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Earning Consumers' Trust

Earning Consumers' TrustAs CEO of a popular camcorder review website, Tufts graduate Robin Liss says earning consumers’ trust is her top priority.

Medford/Somerville, Mass. [04.02.07] On the CamcorderInfo.com homepage, it’s hard to miss the link to the company’s ethics policy, which describes the site’s content as “independent, unbiased, accurate and based solely on the merits of the products we review.” Robin Liss, CamcorderInfo.com founder and CEO, wrote in a recent article in Fortune Small Business Magazine that she believes the company’s commitment to earning consumers’trust is a main factor in its success.

“Our major selling point is our reputation,” the 2006 Tufts graduate wrote in the magazine. “Some reviewers in this field have damaged their credibility through cozy relationships with big manufacturers. We maintain our independence—and publicize it.”

According to Liss, who started the camcorder review website in 1997 when she was a senior in high school, some folks in her business accept free products from manufacturers or allow companies to pay their way to conferences and conventions. In the interest of maintaining the site’s independence, she said that CamcorderInfo.com has strict policies against accepting gifts from manufacturers.

“We practice the same separation of church and state that major publications do,” Liss wrote in the magazine. “We do not let our contributors keep any equipment. We either buy the gadgets, borrow and return them, or donate them to charity. We also pay our own way to conventions and manufacturers' headquarters.”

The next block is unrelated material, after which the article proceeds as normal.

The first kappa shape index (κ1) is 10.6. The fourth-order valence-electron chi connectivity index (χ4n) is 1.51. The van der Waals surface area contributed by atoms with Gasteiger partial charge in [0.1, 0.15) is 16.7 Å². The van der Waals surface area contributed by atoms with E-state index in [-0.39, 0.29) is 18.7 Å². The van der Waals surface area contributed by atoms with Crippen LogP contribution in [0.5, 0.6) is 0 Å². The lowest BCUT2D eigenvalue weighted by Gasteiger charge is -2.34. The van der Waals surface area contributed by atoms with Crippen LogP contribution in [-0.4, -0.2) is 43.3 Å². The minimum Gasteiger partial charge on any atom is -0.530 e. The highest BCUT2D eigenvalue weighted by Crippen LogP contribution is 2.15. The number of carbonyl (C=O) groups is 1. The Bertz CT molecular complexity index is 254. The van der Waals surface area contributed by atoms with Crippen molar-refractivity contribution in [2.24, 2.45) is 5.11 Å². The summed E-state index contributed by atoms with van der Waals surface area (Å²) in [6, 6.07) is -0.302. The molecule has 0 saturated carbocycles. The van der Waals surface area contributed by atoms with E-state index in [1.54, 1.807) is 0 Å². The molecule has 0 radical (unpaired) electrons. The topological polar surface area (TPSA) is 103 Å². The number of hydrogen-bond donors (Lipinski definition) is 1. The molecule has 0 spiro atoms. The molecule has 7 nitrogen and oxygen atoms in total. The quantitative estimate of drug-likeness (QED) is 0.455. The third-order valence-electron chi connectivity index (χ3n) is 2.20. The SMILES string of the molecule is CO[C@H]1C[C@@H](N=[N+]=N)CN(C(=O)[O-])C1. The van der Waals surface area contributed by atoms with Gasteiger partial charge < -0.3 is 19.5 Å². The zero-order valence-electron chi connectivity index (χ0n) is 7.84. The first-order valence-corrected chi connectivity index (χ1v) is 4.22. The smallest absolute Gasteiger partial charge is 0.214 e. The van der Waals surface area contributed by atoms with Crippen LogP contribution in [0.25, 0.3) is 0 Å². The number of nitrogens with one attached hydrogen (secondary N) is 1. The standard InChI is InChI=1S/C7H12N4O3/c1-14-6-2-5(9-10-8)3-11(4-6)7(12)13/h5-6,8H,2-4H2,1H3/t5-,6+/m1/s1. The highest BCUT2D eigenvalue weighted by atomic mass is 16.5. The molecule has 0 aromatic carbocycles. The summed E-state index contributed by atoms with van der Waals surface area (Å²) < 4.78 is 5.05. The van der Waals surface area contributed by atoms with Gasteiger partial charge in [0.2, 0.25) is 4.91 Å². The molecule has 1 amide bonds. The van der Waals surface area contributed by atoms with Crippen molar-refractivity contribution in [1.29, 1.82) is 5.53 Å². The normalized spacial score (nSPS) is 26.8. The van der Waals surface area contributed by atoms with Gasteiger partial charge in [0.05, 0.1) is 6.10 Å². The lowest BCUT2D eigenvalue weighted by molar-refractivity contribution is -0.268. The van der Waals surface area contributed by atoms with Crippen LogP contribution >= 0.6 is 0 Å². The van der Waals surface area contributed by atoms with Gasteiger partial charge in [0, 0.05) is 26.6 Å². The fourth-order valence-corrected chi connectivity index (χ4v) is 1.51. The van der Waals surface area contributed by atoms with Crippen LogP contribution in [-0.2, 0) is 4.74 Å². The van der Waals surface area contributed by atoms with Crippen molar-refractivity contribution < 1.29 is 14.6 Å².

Liss, who studied political science at Tufts while also growing her company, noted that CamcorderInfo.com does rely on advertising dollars as a main source of revenue. But the quality of the site’s content comes first, she wrote in the magazine, noting that it can sometimes be difficult to strike that balance.

The young entrepreneur remembers an encounter a few years ago with an executive at a major electronics manufacturer, who accused her of stealing information about a new product in order to publish an advance review of it on her site. He demanded that she reveal the “anonymous source” she had interviewed at the company.

It was “a moment of terror,” she wrote in the magazine, pointing out that the information about the product had been obtained from the manufacturer’s website. “He claimed that the review, which I considered to be neutral, had forced his employer to release a rudimentary version of the product early and damaged sales,” she wrote.

The executive threatened to report Liss to the FBI. After consulting with lawyers, she decided to stand her ground.

“I didn't want to compromise our reporting because I was being bullied,” she wrote in Forbes Small Business. “It was a tough call.”

To make matters even more complicated, CamcorderInfo.com had an advertising deal pending with the company. But Liss said that her firm’s commitment to ethics outweighed any potential financial gain.

“I knew I would lose the deal—and I did,” Liss wrote in the magazine. But that was a small price to pay to protect CamcorderInfo.com’s reputation, she said. “Three-quarters of our visitors are new to the site, and we want them to trust us—and come back,” she wrote in the magazine.

Ironically, the same company later made Liss another offer to advertise on her site, which she pointed out has 20,000 visitors a day. “Because of our popularity…it couldn't afford to avoid us anymore,” Liss wrote in the article. “It has since become one of our largest clients.”

Liss, who never did hear from the FBI, later learned that the executive who had been angry with her did, indeed, report her to the federal authorities.

“He said the agency found me guilty of nothing except a passion to build a reliable company,” she wrote in the magazine.

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